Fasten your safety belts – it’s going to be a bumpy night

Fasten your safety belts – it’s going to be a bumpy night

Robert Tanitch reviews All About Eve at Noel Coward Theatre, London WC2

All About Eve, the classic 1950 backstage movie, famed for its back-stabbingly abrasive wit and Bette Davis’s performance, was nominated for 11 Academy Awards and won 6.

Joseph L. Mankiewicz’s screenplay is a satire on theatre people, a breed apart, who are portrayed as shallow and egocentric.

Fasten your safety belts it’s going to be a bumpy night.

Gillian Anderson and Lily James in All About Eve - Credit Jan Versweyveld

Gillian Anderson and Lily James in All About Eve

Eve Harrington, insatiably ambitious, wants to be a famous actress more than anything else. She manipulates and deceives all those who befriend her, not least Margo Channing, the ageing legendary Broadway star, whom she intends to usurp.

Audiences who know and love the film will be particularly interested to see what the Belgian director Ivo van Hove has done with it and hope he has not ruined it.

One advantage is that Makiewicz’s screenplay is already very theatrical and that van Hove sticks to it. The only major change to the script is that Margo is no longer 40 but 50, which for today’s audience makes more sense.

The real problem for any production, however good the actors are, is how on earth can they compete with memories of definitive performances by Bette Davis, Anne Baxter, George Sanders, Celeste Holm and Thelma Ritter?

Van Hove’s solution is for the production to upstage the actors with live camera work and to show, amongst other things, Margo Channing vomiting into a lavatory bowel.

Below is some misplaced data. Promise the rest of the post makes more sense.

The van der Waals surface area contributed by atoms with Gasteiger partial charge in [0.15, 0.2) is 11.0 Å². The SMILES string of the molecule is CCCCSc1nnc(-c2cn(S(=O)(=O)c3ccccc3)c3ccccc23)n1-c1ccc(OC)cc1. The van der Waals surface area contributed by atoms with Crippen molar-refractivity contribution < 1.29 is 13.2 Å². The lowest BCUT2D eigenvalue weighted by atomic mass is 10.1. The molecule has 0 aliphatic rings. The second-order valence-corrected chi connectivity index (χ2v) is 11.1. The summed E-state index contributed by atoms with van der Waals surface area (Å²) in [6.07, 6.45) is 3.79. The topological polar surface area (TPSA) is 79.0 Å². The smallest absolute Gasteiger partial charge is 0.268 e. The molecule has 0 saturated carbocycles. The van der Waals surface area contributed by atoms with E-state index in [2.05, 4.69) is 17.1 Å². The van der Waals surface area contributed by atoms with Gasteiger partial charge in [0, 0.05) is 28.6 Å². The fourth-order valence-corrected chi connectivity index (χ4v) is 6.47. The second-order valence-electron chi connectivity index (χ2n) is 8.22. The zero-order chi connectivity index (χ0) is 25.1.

The set, designed by Jan Versweyveld, is a huge box set. The walls rise to reveal a cluttered backstage full of little rooms, actors and stagehands. Furniture is regularly brought on and carried off.

Above the stage there is a huge screen and some major scenes are seen only on film.

Gillian Anderson (far too beautiful for Margo) is discovered with her back to the audience sitting at her dressing table looking at her mirror image and what she sees, the audience sees in huge close-up on the screen.

Much later Anderson looks into the mirror and, with some clever photographic editing, the audience watches Anderson’s face ageing very fast. Later still, when Lily James (playing Eve) looks into the same mirror her face changes into Anderson’s.

Robert Tanitch Mature Times theatre reviewerIvo van Hove’s production is clever but distracting and never as good as the original film.

The cast includes Monica Dolan as Margo’s best friend, Sheila Reid as Margo’s old dresser and Stanley Townsend as the venomous theatre critic Addison DeWitt, the George Sanders role.

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